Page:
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Tuesday, April 13, 2010

China's "Beijing Consensus" Challenging the Washington Consensus

Since its formal elaboration in 1989, the Washington Consensus has been largely regarded as the premier model of growth for developing nations. However, this framework is increasingly coming under fire as China continues to experience large-scale economic growth, utilizing a methodology almost entirely counter to the Washington Consensus. China's success using this alternative model is garnering attention from other developing nations, who have typically been suspicious of the Washington Consensus since its inception. With China on the rise, unless a catastrophic economic event occurs to dampen the success of this new "Beijing Consensus", it is likely the neoliberal Washington Consensus is on its way out.

Washington Consensus

The Washington Consensus, as delineated by John Williamson, has ten core tenets:

1) Fiscal Discipline
2) Restructuring Public/Social Expenditure Priorities
3) Tax Reform
4) Liberalizing Interest Rates
5) Competitive Exchange Rates
6) Trade Liberalization
7) Liberalization of Inward Foreign Direct Investment
8) Privatization
9) Deregulation
10) Property Rights

Under the model, successful implementation of these principles should result in economic growth in general, and per capita GDP expansion particularly. Regardless of espoused results many have rejected this model, including a majority of the developing world where it is widely felt that the Washington Consensus was simply a new mechanism for the developed core to take advantage of the developing periphery. Indeed, Williamson himself has acknowledged that the Washington Consensus "has been interpreted to mean bashing the state, a new imperialism, the creation of a laissez-faire global economy, [and] that the only thing that matters is the growth of GDP." Argentina’s case is often cited as a quintessential example illustrating the failures of this model.

Beijing Consensus

China, as opposed to the rigid, structural framework of the Washington Consensus, has adopted a much more dynamic, fluid, and tailored policy. It’s driven by three primary themes, which are:

1) Innovation
2) Pursuit of Dynamic Goals/Rejection of Per Capita GDP

3) Self-Determination

Innovation has long been emphasized by China, and it a critical component of the Beijing model. According to Joshua Ramo, “In order to outpace the ‘friction losses of reform’, government must actively innovate in order to address the challenges introduced by the changing economic and social environment. The Chinese government often utilizes public opinion polls and survey to determine the issues most important to the public and address them first.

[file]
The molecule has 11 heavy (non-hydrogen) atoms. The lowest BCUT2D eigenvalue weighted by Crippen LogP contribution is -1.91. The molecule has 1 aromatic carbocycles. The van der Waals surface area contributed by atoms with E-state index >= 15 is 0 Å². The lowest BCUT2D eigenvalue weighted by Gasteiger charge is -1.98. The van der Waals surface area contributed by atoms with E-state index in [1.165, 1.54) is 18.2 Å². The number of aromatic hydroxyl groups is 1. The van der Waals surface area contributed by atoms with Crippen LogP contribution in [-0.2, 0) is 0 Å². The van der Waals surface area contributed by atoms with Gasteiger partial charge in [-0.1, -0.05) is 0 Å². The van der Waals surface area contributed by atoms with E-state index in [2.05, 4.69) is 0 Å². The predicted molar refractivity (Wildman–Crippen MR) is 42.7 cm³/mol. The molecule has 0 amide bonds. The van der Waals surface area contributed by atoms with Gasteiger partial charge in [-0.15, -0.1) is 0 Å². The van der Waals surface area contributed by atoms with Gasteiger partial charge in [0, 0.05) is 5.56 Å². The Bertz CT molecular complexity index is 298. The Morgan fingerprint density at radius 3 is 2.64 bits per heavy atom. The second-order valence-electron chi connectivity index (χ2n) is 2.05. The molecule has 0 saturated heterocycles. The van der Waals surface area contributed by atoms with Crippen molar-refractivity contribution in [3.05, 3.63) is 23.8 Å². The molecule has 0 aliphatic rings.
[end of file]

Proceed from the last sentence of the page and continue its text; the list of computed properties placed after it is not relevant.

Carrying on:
China’s rejection of per capita GDP as a measure of economic growth is part statistical evolution, part rejection of Western policy frameworks. Instead, the Beijing Consensus places emphasis on measures such as quality of life and individual equity, which helps provide a more comprehensive picture of living conditions and illuminates trends that have a disparate impact on certain groups. By stressing these new metrics, China has also shown the necessity and feasibility of pursuing multiple goals simultaneously. The following quote from Yusuf and Nabeshima illustrates this:

“[China’s development strategy], according to Premier Wen Jiabao, involves putting people first and promoting reform and innovation in accordance with the ‘five-balances’: balancing urban and rural development, balancing development among regions, balancing economic and social development, balancing development between man and nature, and balancing domestic development with opening wider to the outside world.”

Finally, in concert with much of China’s foreign policy, the Beijing Consensus stresses the need for developing nations to resist pressures from developed nations, particularly the U.S. To set an example of this, China claims it does not impose its own priorities or agenda on developing partner nations. This may be debatable, but the fact that China espouses this ideology at all is a stark contrast to the Washington Consensus’ rigid policy framework.


The schism between the Western “regulatory state” and the Eastern “development state” has become pronounced and will only continue to grow. The Western version has advocated refraining from interfering in the marketplace, except to insure certain limited goals, whereas China has intervened actively in the economy in order to guide and support large-scale, substantive goals. However, it is not the theory itself, but rather China’s success which could ultimately cause the demise of the Washington Consensus. Utilizing this model, China has cut the number of its citizens living in absolute poverty by 235 million. The World Bank confirms, “China has contributed to 67% of the total reduction of global poverty during the last 25 years” (People’s Daily, 2008). With these levels of success, it may only be a matter of time before the Beijing Consensus finds a new home in Washington.


--. 2008. “235 million people lifted from absolute poverty.” People’s Daily (English).

Ramo, Joshua Cooper. 2004. “The Beijing Consensus.” The Foreign Policy Centre.

Williamson, John. 2004. “A short history of the Washington consensus.” Proceedings from 2004: From the Washington Consensus towards a new Global Governance. Barcelona.

Yusuf, Shahid and Kaoru Nabeshima. 2006. China’s Development Priorities. The World Bank.

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